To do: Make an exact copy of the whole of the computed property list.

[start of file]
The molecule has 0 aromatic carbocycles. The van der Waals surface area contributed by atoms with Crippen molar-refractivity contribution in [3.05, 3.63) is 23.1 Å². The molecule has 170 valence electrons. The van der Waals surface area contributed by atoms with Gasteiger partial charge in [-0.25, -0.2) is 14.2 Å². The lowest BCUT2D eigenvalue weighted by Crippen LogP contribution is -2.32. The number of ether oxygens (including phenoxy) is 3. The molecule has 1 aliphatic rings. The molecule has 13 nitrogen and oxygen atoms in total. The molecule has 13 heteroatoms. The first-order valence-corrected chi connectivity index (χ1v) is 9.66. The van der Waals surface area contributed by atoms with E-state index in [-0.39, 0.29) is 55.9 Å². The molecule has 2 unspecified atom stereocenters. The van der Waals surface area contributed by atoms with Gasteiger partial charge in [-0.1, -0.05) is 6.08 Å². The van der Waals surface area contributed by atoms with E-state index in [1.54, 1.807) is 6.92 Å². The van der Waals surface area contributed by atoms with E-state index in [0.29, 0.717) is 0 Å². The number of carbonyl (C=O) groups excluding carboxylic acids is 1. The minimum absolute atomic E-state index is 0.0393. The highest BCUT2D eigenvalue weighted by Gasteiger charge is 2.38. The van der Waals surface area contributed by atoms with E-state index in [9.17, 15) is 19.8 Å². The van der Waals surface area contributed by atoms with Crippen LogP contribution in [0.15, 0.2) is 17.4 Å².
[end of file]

The molecule has 0 aromatic carbocycles. The van der Waals surface area contributed by atoms with Crippen molar-refractivity contribution in [3.05, 3.63) is 23.1 Å². The molecule has 170 valence electrons. The van der Waals surface area contributed by atoms with Gasteiger partial charge in [-0.25, -0.2) is 14.2 Å². The lowest BCUT2D eigenvalue weighted by Crippen LogP contribution is -2.32. The number of ether oxygens (including phenoxy) is 3. The molecule has 1 aliphatic rings. The molecule has 13 nitrogen and oxygen atoms in total. The molecule has 13 heteroatoms. The first-order valence-corrected chi connectivity index (χ1v) is 9.66. The van der Waals surface area contributed by atoms with E-state index in [-0.39, 0.29) is 55.9 Å². The molecule has 2 unspecified atom stereocenters. The van der Waals surface area contributed by atoms with Gasteiger partial charge in [-0.1, -0.05) is 6.08 Å². The van der Waals surface area contributed by atoms with E-state index in [1.54, 1.807) is 6.92 Å². The van der Waals surface area contributed by atoms with E-state index in [0.29, 0.717) is 0 Å². The number of carbonyl (C=O) groups excluding carboxylic acids is 1. The minimum absolute atomic E-state index is 0.0393. The highest BCUT2D eigenvalue weighted by Gasteiger charge is 2.38. The van der Waals surface area contributed by atoms with E-state index in [9.17, 15) is 19.8 Å². The van der Waals surface area contributed by atoms with Crippen LogP contribution in [0.15, 0.2) is 17.4 Å².